1 Samuel 12:20 “You have done all this evil; yet do not turn away from the Lord, but serve the Lord with all your heart.
Computers have a handy dandy function called System Restore. Its purpose is to “undo harmful changes to your system and to restore its performance and settings.” This set up provides an easy fix when you’ve upset the mysterious critical balance inside a computer. It takes you back to a restore point, a time previous to the change. In effect, it’s as if that change had never happened. Somehow the slate, or hard drive, is wiped clean of the mistake.
I wish we had a restore point. I wish somehow we could go back to just before we said that mean thing, or did that spiteful, selfish or reckless deed, and restore our performance and settings. I’m not talking about time travel, because that’s much too complicated and the time/space continuum is too easily disrupted. (I know that from watching Star Trek.) When you perform a system restore, you don’t lose your recent work. Somehow the computer figures out the critical error and only makes an adjustment in that area. I’d like to reset my spirit without losing all my experiences and work, to the time just before I’d sinned. I’d like to be clean, innocent, unburdened, and unashamed.
Our instinct is to turn away from God when we know we’ve sinned. Adam and Eve tried to hide because of their guilt. Several years ago, during a visit with our eldest son and his family, my youngest granddaughter, not yet three, came to me crying. She lisped, “Sorry,” as she looked everywhere but at me. I took her little shoulders, turned her to me and asked her why she was saying sorry. She cried out, “Broke...lamp!”
We all know how she felt. When we’ve deliberately played with temptation and been carried away, out of control, the last thing we want to do is talk to God about it. It’s easy to put off or forget time with the Lord, when we know that confession must come first. We find excuses for not praying, or we let our work consume us. Our performance and settings do not function properly. In other words, we turn away.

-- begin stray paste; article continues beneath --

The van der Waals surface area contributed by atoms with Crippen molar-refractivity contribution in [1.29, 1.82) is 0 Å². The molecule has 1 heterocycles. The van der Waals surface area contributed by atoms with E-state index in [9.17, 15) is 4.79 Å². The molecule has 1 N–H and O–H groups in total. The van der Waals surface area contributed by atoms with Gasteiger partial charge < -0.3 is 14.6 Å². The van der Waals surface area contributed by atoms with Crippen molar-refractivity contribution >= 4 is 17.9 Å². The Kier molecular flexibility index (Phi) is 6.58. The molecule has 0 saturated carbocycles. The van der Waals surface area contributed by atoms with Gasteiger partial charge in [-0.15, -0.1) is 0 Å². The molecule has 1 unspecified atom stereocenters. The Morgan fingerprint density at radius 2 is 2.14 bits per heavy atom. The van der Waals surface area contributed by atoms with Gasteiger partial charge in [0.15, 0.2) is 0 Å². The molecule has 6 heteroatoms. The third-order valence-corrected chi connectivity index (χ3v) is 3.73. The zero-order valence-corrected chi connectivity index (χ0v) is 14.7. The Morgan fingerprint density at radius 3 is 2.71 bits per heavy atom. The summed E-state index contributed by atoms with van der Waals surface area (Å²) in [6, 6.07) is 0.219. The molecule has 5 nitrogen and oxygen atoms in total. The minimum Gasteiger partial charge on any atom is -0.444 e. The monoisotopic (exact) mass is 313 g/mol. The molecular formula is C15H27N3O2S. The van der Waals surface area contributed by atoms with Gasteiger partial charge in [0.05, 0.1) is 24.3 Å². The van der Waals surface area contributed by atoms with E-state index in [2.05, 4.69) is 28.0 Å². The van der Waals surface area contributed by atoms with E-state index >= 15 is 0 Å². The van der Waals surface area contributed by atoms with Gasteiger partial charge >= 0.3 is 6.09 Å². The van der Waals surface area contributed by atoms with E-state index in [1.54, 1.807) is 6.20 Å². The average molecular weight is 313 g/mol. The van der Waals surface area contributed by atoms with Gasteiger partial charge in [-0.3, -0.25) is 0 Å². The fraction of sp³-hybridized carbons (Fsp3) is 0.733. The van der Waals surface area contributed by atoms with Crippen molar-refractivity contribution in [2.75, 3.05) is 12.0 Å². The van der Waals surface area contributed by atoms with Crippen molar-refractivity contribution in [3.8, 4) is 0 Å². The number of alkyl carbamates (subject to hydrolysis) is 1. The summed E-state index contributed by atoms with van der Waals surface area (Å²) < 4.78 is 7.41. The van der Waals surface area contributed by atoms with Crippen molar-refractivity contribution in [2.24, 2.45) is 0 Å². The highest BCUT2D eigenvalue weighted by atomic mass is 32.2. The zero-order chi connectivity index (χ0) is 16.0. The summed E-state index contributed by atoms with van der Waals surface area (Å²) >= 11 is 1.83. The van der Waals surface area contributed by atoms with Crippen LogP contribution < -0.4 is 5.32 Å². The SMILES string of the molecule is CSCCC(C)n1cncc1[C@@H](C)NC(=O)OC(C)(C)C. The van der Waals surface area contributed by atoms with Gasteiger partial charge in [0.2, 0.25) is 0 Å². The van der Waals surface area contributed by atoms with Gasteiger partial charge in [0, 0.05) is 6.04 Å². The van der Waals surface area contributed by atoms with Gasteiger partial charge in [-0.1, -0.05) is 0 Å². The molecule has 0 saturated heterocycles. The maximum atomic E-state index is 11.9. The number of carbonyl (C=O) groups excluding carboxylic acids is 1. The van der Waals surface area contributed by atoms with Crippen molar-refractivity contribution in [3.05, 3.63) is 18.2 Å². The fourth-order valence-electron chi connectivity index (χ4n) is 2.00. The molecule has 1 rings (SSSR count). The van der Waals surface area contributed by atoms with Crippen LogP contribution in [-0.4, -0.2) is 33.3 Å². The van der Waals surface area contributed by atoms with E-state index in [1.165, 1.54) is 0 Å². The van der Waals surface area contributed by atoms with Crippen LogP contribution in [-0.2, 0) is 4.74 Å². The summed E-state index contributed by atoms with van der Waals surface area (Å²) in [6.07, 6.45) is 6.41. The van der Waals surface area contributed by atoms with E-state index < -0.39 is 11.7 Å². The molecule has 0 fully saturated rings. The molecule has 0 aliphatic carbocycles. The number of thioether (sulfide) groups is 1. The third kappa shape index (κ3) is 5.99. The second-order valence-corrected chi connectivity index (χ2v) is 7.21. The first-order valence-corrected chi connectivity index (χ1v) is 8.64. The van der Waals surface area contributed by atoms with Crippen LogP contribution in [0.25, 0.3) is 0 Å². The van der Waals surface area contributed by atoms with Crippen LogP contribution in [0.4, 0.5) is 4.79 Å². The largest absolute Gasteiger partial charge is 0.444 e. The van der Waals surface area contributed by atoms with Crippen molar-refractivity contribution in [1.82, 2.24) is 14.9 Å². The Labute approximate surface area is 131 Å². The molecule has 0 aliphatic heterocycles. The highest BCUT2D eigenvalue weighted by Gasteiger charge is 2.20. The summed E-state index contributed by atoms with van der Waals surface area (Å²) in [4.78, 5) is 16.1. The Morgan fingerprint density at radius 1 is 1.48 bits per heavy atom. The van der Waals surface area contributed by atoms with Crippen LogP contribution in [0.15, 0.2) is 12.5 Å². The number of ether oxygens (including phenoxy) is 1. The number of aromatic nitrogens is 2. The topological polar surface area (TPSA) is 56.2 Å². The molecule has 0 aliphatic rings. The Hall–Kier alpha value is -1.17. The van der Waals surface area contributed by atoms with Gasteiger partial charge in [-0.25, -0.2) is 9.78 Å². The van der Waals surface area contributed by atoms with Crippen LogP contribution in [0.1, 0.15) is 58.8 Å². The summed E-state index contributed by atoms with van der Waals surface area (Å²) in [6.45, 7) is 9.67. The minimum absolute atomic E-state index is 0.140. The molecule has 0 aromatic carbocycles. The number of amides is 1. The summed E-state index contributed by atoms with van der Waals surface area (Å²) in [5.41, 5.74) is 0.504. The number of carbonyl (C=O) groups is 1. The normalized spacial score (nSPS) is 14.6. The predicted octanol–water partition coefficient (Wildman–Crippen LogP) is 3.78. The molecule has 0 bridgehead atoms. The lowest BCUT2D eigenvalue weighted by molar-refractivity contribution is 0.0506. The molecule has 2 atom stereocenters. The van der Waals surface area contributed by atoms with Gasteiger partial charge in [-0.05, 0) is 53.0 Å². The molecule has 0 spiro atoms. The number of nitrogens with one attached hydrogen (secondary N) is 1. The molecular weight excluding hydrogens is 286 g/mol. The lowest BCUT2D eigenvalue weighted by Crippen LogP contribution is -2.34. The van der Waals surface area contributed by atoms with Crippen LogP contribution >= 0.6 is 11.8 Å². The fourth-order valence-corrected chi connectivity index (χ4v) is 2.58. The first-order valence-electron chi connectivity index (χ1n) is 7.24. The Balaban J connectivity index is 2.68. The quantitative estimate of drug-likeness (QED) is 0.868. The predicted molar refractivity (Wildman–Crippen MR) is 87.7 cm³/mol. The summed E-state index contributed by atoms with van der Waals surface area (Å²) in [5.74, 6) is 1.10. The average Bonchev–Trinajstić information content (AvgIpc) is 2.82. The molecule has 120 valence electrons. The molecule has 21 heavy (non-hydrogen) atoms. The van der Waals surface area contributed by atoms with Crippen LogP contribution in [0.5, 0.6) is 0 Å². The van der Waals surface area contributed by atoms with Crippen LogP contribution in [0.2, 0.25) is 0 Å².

In chapter twelve of 1 Samuel, the old prophet is giving his farewell speech. He leans quite heavily on the Israelites and speaks convincingly of the enormity of their sin in requesting a king. He reiterates how faithful God has been from the time he brought them out of
Egypt, through the conquest of the Promised
Land until now. They have taken their
eyes off God, and think a king will save them.
Samuel has them persuaded of their sin, and evidently their shame is evident - for he tells them, yes,
you’ve done all these evil things...but don’t turn away from God. Rather, jump in wholeheartedly and serve him
again. Even with a king, even with the
evidence of their sin in front of their eyes, he asked them to try again.
How can we do this? Only because of mercy, and by grace. Forgiveness is akin to a system restore. Here is the promise: If we confess , he is faithful and just to forgive our sins and to cleanse us from all the wrongs. In other words, He takes the critical error off our hard drive and wipes it clean. And it isn’t even kept in his memory so he can bring it up later and remind us. I think God knows that between us and Satan there is enough memory to go around. My husband says it well - Guilt is the gift that keeps on giving. But truly, our sin is remembered no more by the only one who has the right to forgive it. With confession, System Restore becomes a reality and we emerge clean, innocent, unburdened and unashamed.